Yes, I’m back home now. In Krakow. And I’m missing my Rwandan friends with an acute pain in my heart. Sounds corny, I know, but it’s true. I’m missing Gatabazi, the distinguished Governor with his magnanimous hospitality. I’m missing John, the trendy manager of Step Town Hotel and all his wonderful staff. I’m missing the droll but lovable Robert who lectured my son about how bad smoking is for you; the comedian Emanuel who teased us with such a straight face it always took a good few seconds to realise he was joking yet again; the taxi driver Didier who told us about the family members he and his wife had lost in the genocide, yet who still had such a positive spirit. And then there was Bryan, the upbeat reporter who interviewed me at the New Times office; and the bright young journalist from the EastAfrican periodical whose review of my book will soon be published … and all of these amazing people earnestly encouraging me to come back again as soon as I can; to treat Rwanda as my second home.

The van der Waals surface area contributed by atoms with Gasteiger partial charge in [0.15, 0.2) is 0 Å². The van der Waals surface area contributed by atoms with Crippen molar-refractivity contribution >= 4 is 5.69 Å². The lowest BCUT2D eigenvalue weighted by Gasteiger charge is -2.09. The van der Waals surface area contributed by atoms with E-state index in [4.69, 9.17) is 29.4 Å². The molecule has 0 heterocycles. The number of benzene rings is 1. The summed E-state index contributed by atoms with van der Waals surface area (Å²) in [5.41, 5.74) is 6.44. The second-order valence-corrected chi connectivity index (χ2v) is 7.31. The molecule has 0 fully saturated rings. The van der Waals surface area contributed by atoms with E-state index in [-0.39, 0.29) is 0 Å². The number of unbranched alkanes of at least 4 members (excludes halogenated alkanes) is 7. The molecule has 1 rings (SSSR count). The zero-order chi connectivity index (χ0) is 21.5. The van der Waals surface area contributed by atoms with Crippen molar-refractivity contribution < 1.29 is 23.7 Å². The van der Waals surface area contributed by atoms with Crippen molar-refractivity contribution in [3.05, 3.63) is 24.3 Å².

I feel humbled by the friendship and respect I have somehow earned from Rwandans by the simple act of falling under the hypnotic lure of their country. And by coming back here, two years after my first visit, to jointly commemorate the Genocide of 25 years ago. They are grateful for that. And by writing a novel inspired by my ‘Rwanda experience’. They appreciate that too. Hugely. They told me so, time and time again. They have taken me to their hearts: Wendy Skorupski, the Anglo-Polish muzungu who cares about their country and wants the rest of the world to know that it is a place worth visiting and remembering.